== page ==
(-> (select :*)
    (from :foo)
    (where [:= :a 1] [:< :b 100])
    format-and-execute) ;; New custom function to format the query and execute with a connection pool

That way we can still use the thread first macro to construct the query and then get the results as well. We keep it idiomatic and simple.

Testing repetition

Testing is another area that is a great candidate for a DSL. Writing scenarios and writing assertions for the results of those scenarios can be a very repetitive and tedious task.

Copying and pasting makes testing hard to maintain and unapealling. As an example, imagine we are writing an HTTP API and want to test that our endpoints behave as we expect.

Writing tests in this case is relatively simple because we just need to call the api function with the right parameters and assert that the response was as expected.

The test may look like:

(deftest customer-endpoint-test
  (testing "GET request to /customers returns all stored customers"
    (let [expected (create-some-customers)
          response (api (-> (mock/request :get "/api/customers")))]
      (if (ok? response)
        (let [actual (parse-body (:body response))]
          (assertion1 expected actual)
          (assertion2 expected actual)
          (assertionN expected actual))))))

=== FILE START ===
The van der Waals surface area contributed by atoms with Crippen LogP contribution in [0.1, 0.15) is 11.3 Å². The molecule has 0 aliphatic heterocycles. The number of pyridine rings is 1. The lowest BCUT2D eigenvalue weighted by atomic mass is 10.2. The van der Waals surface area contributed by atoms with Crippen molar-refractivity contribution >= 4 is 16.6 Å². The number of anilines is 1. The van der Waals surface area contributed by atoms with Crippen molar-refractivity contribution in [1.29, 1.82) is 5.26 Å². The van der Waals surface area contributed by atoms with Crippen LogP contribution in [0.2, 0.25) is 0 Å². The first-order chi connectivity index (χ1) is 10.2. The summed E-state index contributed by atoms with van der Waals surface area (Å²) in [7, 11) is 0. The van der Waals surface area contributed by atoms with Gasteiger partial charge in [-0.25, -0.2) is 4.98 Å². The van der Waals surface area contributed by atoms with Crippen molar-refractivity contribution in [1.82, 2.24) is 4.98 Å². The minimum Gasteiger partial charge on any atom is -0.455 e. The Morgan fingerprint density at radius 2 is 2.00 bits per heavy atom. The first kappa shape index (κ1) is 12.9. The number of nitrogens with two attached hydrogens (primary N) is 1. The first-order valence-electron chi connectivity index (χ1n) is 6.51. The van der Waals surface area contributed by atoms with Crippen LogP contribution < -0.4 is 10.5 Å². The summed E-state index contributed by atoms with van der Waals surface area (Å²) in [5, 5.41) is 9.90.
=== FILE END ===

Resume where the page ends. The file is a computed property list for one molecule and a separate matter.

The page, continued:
Every test is going to be very similar, and at some point it may get in the way between us and ‘Ugh! Do I need to write another test?’

Thinking about DSLs we can draw some inspiration and invest some time in a macro to help us apply multiple assertions when the response satisfies a predicate.

(deftest customer-endpoint-test
  (testing "GET request to /customers returns all stored customers"
    (let [expected (create-some-customers)]
      (-> (route-for :customers)
          (mock-request :get)
          (assert-response ok? 
                           [assertion1 expected]
                           ; ... 

Or even further with a bit more effort:

  "GET request to /customers returns all stored customers"
  (-> (setup expected create-some-customers)
      (assert-ok [assertion1 expected]
                  ; ... 

The DSL connundrum

Sounds great! But if it is so easy, why not just do it all the time?

Well because is not free.

How can we tell what is the right thing to do? How can we decide when we reach the inflexion point and we look at our code and wonder if a DSL would make things better or not?

On the upside the code would be easier to read, reason with and work with. On the downside we need to write more code, more testing, and that translates into more time. Also if we found a scenario we missed it could mean some serious refactoring.

Similar to good abstractions, a purposeful DSL will become clear after having a deep knowledge of a particular domain and solving the same problem several times.

However, while we learn about the domain and we identify patters we can start building small functions to rely on. Those are the stepping-stones to build something bigger that will represent even better the model of our problem to solve.

Combine that with continuous improvement and fearless refactoring and you will have a DSL in no time at all.